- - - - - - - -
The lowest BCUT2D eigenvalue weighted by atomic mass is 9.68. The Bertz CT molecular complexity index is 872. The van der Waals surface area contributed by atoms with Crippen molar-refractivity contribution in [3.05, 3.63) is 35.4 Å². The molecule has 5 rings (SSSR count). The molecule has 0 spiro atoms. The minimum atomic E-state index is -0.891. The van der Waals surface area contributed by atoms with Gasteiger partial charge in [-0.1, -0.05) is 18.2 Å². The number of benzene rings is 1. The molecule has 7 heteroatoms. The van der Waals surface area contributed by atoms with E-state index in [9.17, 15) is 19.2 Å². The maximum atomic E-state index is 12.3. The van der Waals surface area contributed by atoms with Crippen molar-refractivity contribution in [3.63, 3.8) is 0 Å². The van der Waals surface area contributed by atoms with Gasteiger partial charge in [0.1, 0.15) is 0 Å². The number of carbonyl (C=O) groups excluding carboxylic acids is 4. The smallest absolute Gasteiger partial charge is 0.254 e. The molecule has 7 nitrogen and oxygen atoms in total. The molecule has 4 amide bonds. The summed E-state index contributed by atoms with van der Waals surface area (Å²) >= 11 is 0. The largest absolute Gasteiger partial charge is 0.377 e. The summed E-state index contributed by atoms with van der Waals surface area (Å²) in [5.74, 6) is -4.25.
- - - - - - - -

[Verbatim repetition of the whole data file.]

The lowest BCUT2D eigenvalue weighted by atomic mass is 9.68. The Bertz CT molecular complexity index is 872. The van der Waals surface area contributed by atoms with Crippen molar-refractivity contribution in [3.05, 3.63) is 35.4 Å². The molecule has 5 rings (SSSR count). The molecule has 0 spiro atoms. The minimum atomic E-state index is -0.891. The van der Waals surface area contributed by atoms with Gasteiger partial charge in [-0.1, -0.05) is 18.2 Å². The number of benzene rings is 1. The molecule has 7 heteroatoms. The van der Waals surface area contributed by atoms with E-state index in [9.17, 15) is 19.2 Å². The maximum atomic E-state index is 12.3. The van der Waals surface area contributed by atoms with Crippen molar-refractivity contribution in [3.63, 3.8) is 0 Å². The van der Waals surface area contributed by atoms with Gasteiger partial charge in [0.1, 0.15) is 0 Å². The number of carbonyl (C=O) groups excluding carboxylic acids is 4. The smallest absolute Gasteiger partial charge is 0.254 e. The molecule has 7 nitrogen and oxygen atoms in total. The molecule has 4 amide bonds. The summed E-state index contributed by atoms with van der Waals surface area (Å²) >= 11 is 0. The largest absolute Gasteiger partial charge is 0.377 e. The summed E-state index contributed by atoms with van der Waals surface area (Å²) in [5.74, 6) is -4.25.